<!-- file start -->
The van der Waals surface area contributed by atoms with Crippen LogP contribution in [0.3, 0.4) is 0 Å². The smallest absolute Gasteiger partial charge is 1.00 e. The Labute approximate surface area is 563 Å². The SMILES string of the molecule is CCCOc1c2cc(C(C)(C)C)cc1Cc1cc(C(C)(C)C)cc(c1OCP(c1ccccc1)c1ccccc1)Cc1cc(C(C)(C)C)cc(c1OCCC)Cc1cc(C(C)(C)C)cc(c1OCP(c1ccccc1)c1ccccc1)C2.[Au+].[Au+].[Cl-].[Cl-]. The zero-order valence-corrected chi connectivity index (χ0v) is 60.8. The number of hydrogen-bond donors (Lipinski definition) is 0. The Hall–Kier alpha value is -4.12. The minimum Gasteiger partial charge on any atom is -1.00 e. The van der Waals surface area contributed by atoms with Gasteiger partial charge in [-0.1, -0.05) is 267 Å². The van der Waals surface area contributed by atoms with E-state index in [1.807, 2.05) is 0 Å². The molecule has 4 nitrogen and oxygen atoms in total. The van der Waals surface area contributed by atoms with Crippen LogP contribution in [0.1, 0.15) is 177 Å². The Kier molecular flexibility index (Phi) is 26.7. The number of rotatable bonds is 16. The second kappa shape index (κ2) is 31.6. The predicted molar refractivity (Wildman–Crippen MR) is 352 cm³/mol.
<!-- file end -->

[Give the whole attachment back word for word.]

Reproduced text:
The van der Waals surface area contributed by atoms with Crippen LogP contribution in [0.3, 0.4) is 0 Å². The smallest absolute Gasteiger partial charge is 1.00 e. The Labute approximate surface area is 563 Å². The SMILES string of the molecule is CCCOc1c2cc(C(C)(C)C)cc1Cc1cc(C(C)(C)C)cc(c1OCP(c1ccccc1)c1ccccc1)Cc1cc(C(C)(C)C)cc(c1OCCC)Cc1cc(C(C)(C)C)cc(c1OCP(c1ccccc1)c1ccccc1)C2.[Au+].[Au+].[Cl-].[Cl-]. The zero-order valence-corrected chi connectivity index (χ0v) is 60.8. The number of hydrogen-bond donors (Lipinski definition) is 0. The Hall–Kier alpha value is -4.12. The minimum Gasteiger partial charge on any atom is -1.00 e. The van der Waals surface area contributed by atoms with Gasteiger partial charge in [-0.1, -0.05) is 267 Å². The van der Waals surface area contributed by atoms with E-state index in [1.807, 2.05) is 0 Å². The molecule has 4 nitrogen and oxygen atoms in total. The van der Waals surface area contributed by atoms with Crippen LogP contribution in [0.1, 0.15) is 177 Å². The Kier molecular flexibility index (Phi) is 26.7. The number of rotatable bonds is 16. The second kappa shape index (κ2) is 31.6. The predicted molar refractivity (Wildman–Crippen MR) is 352 cm³/mol.